Russel Wallace : Alfred Russell Wallace (sic)
My dear Mr. Bernard
I return your documents having just finished reading your "Introduction".
What strikes me most is that your final proposals are exceedingly modest as compared with the vigour of your preliminary denunciations. I can quite understand that in the lower forms of life you are working at, and with the imperfect materials at your command, the attempt to define species may be hopeless and it may be because nature has in most cases not yet defined them. But with the higher vertebrates and insects with which alone I have any intimate acquaintance the difficulty rarely arises, because at least . . . tently [illegible] perhaps 99/100 of species have been clearly defined by nature herself. Neither do I see much difficulty in giving a clear definition of "species" on the principles of evolution. People sometimes say to me--"How can you as a Darwinian believe in 'species'. There are no such things". But as a Darwinian I have the clearest idea of what a species is, and I enclose my definition. It is one which works very well, because the numbers of well marked, and at first sight good species, which yet show a complete transition to other species, are very few indeed compared with the very large number which show no such transition.
A few criticisms of details are--Why "fanciful names" often repeated as if it were the characteristic of sp. names. Surely the majority are, and all ought to be, descriptive or appropriate. p. 12. All this very good, but I would add--"All these unnamed forms to be indicated by letters (a) (b) (c) &c. for easy reference". p. 13, 1.3. after "new" add "if very imperfectly known". p. 13. for the word "cumulative" would not "developing" or growing be better, especially as you use "adult" in the same connection. Your proposals are I think excellent for all imperfect materials or lowly organised groups--but among the higher animals a species may often be safely named as new from one or two specimens only--as when a distinct fruit-pigeon or parrot is found on a new island, the fauna of all the surrounding lands being well known. When you come to Southampton on Sat. Dec. 8th, will you not come on to us. We will gladly give you a bed, and we shall be glad to hear your S. African experiences.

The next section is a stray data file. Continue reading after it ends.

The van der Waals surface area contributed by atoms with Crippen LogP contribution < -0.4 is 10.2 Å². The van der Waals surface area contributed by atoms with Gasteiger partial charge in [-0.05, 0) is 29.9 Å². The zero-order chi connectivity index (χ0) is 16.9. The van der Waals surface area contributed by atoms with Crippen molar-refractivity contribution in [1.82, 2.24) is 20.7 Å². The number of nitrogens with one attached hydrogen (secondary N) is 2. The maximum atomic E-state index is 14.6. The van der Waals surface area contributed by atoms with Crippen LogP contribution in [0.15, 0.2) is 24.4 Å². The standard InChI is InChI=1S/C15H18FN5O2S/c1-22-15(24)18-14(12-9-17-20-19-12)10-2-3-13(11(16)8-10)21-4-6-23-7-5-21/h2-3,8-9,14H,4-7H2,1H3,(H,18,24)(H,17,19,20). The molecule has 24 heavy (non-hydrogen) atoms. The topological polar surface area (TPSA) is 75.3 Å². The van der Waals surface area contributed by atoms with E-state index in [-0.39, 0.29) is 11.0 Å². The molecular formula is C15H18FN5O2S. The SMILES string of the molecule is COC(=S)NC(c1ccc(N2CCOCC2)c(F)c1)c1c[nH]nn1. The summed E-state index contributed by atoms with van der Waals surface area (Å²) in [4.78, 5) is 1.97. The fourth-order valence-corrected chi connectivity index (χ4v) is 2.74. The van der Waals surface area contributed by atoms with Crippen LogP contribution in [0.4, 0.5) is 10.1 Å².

Kind regards to F. O. P. C.--"the comrade" as we call him here.
Yours very faithfully,
P.S. Do you know any rich man who will help to form an advanced Colony in a lovely district near London, "The Chiltern Hills." I have found an old house there I want, with an estate of 230 acres suitable for a dozen good houses. If so please send address at once.
A. R. W.
A species is a group of individuals which reproduce their like within definite limits of variation, and which are not connected with their nearest allied species by insensible variations.
Note. The above definition is mainly a statement of fact, founded on the theory of evolution by natural selection; and may be illustrated by the following diagrams.
(1) Diagram of a species in process of development into 3 new species
(2) Here one var. has become completely isolated by extinction of intermediate forms, and is a new sp. When the intermediates between the other two var. have been exterminated in the struggle for life we shall have 3 new species.
Copyright: Alfred Russel Wallace Literary Estate.